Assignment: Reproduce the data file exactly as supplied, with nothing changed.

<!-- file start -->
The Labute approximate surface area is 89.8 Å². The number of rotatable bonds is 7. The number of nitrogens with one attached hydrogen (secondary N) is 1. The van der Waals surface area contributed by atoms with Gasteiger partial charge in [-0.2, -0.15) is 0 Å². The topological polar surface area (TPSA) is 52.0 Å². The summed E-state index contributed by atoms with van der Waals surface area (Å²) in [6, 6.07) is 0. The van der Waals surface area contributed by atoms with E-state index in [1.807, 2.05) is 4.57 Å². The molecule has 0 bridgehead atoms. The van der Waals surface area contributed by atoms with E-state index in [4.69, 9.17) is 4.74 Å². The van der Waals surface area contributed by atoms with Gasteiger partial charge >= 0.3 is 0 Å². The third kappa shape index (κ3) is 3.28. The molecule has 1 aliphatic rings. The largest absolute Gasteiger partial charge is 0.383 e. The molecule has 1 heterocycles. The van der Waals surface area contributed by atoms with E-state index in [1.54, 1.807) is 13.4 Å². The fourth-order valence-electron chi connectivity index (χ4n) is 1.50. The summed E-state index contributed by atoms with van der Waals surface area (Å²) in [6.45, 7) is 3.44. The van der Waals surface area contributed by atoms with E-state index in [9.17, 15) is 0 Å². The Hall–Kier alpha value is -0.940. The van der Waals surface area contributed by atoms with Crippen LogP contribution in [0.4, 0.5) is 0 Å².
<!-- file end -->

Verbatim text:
The Labute approximate surface area is 89.8 Å². The number of rotatable bonds is 7. The number of nitrogens with one attached hydrogen (secondary N) is 1. The van der Waals surface area contributed by atoms with Gasteiger partial charge in [-0.2, -0.15) is 0 Å². The topological polar surface area (TPSA) is 52.0 Å². The summed E-state index contributed by atoms with van der Waals surface area (Å²) in [6, 6.07) is 0. The van der Waals surface area contributed by atoms with E-state index in [1.807, 2.05) is 4.57 Å². The molecule has 0 bridgehead atoms. The van der Waals surface area contributed by atoms with E-state index in [4.69, 9.17) is 4.74 Å². The van der Waals surface area contributed by atoms with Gasteiger partial charge >= 0.3 is 0 Å². The third kappa shape index (κ3) is 3.28. The molecule has 1 aliphatic rings. The largest absolute Gasteiger partial charge is 0.383 e. The molecule has 1 heterocycles. The van der Waals surface area contributed by atoms with E-state index in [1.54, 1.807) is 13.4 Å². The fourth-order valence-electron chi connectivity index (χ4n) is 1.50. The summed E-state index contributed by atoms with van der Waals surface area (Å²) in [6.45, 7) is 3.44. The van der Waals surface area contributed by atoms with E-state index in [9.17, 15) is 0 Å². The Hall–Kier alpha value is -0.940. The van der Waals surface area contributed by atoms with Crippen LogP contribution in [0.4, 0.5) is 0 Å².